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1.
Cold agglutinins and cryoglobulins associate with clinical and laboratory parameters of cold urticaria
Mojca Bizjak, Mitja Košnik, Dorothea Terhorst, Dejan Dinevski, Marcus Maurer, 2021

Abstract: Mast cell-activating signals in cold urticaria are not yet well defined and are likely to be heterogeneous. Cold agglutinins and cryoglobulins have been described as factors possibly associated with cold urticaria, but their relevance has not been explained. We performed a single-center prospective cohort study of 35 cold urticaria patients. Cold agglutinin and cryoglobulin test results, demographics, detailed history data, cold stimulation test results, complete blood count values, C-reactive protein, total immunoglobulin E levels, and basal serum tryptase levels were analyzed. Forty six percent (n = 16) of 35 tested patients had a positive cold agglutinin test and 27% (n = 9) of 33 tested patients had a positive cryoglobulin test. Cold agglutinin positive patients, when compared to cold agglutinin negative ones, were mainly female (P = 0.030). No gender-association was found for cryoglobulins. A positive cold agglutinin test, but not a positive cryoglobulin test, was associated with a higher rate of reactions triggered by cold ambient air (P = 0.009) or immersion in cold water (P = 0.041), and aggravated by increased summer humidity (P = 0.007). Additionally, patients with a positive cold agglutinin test had a higher frequency of angioedema triggered by ingestion of cold foods or drinks (P = 0.043), and lower disease control based on Urticaria Control Test (P = 0.023). Cold agglutinin levels correlated with erythrocyte counts (r = -0.372, P = 0.028) and monocyte counts (r = -0.425, P = 0.011). Cryoglobulin concentrations correlated with basal serum tryptase levels (r = 0.733, P = 0.025) and cold urticaria duration (r = 0.683, P = 0.042). Results of our study suggest that cold agglutinins and cryoglobulins, in a subpopulation of cold urticaria patients, are linked to the course and possibly the pathogenesis of their disease.
Keywords: urticaria, mast cells, cold-induced urticaria, cold urticaria, cryoglobulins, cold agglutinin, degranulation, clinical parameters, laboratory parameters
DiRROS - Published: 10.05.2021; Views: 15; Downloads: 7
.pdf Fulltext (1,61 MB)

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Hereditary systemic autoinflammatory diseases and Schnitzler's syndrome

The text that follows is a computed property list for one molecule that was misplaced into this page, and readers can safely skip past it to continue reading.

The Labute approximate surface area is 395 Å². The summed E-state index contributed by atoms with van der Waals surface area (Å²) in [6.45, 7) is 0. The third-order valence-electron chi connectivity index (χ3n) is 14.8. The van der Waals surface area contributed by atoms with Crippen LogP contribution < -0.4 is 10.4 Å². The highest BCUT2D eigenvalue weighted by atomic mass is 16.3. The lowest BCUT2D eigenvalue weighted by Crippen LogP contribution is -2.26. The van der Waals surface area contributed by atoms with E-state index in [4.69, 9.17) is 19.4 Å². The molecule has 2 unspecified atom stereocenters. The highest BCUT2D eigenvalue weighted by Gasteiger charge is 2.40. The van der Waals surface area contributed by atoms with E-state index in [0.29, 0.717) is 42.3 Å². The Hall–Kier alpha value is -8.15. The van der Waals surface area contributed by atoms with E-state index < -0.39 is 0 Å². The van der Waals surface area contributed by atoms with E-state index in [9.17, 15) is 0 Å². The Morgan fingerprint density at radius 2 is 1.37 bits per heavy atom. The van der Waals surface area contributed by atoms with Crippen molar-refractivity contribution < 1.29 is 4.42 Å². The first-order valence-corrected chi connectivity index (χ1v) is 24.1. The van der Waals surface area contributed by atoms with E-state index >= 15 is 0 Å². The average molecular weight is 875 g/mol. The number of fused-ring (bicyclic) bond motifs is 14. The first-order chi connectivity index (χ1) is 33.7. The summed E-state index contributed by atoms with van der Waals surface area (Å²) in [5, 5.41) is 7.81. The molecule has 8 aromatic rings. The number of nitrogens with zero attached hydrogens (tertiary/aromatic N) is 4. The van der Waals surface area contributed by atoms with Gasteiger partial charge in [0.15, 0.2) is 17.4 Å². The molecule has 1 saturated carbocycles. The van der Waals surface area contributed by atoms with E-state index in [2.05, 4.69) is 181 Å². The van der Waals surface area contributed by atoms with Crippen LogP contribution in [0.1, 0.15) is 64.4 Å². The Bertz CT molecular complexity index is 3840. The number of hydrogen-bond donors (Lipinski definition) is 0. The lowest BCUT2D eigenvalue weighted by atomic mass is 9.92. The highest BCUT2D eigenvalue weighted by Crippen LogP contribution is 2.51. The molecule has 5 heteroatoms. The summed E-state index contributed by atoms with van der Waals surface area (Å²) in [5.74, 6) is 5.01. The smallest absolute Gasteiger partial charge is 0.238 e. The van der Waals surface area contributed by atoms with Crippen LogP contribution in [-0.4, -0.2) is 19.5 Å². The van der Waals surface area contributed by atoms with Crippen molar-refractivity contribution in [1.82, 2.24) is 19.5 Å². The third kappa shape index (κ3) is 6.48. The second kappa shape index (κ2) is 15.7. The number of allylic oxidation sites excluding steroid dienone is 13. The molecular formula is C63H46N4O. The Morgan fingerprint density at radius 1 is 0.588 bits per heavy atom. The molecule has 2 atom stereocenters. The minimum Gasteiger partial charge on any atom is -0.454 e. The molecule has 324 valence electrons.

Mark Kačar, Shelly Pathak, Sinisa Savic, 2019

Abstract: The systemic autoinflammatory diseases are disorders of the innate immune system distinguished by severe inflammation resulting from dysregulation of the innate immune system. Hereditary fever syndromes, such as FMF, TNF receptor-associated periodic syndrome, cryopyrin-associated periodic syndromes and mevalonate kinase deficiency, were the first group of systemic autoinflammatory diseases for which a genetic basis was established, between 1999 and 2001. Currently according to the latest report of the international union of immunological societies, 37 separate monogenic disorders were classified as autoinflammatory. In addition to the abovementioned monogenic conditions, we describe Schnitzler's syndrome, a well-defined, acquired autoinflammatory condition without a clear genetic basis. For the purposes of this review, we discuss several conditions defined by the latest consensus process as systemic autoinflammatory diseases. We focus on those disorders where recent studies have contributed to further phenotypic characterization or had an impact on clinical management.
Keywords: pyrin, Schnitzler syndrome, haploinsufficiency, autoinflammatory diseases, pyrin-associated autoinflammatory diseases, NLRP3-related autoinflammatory diseases, undifferentiated systemic autoinflammatory disease, relopathies
DiRROS - Published: 08.04.2021; Views: 68; Downloads: 45
.pdf Fulltext (455,31 KB)

4.
The efficacy, safety and tolerability of canakinumab in the treatment of familial Mediterranean fever : a systematic review of the literature
Mark Kačar, Sinisa Savic, Jeroen CH van der Hilst, 2020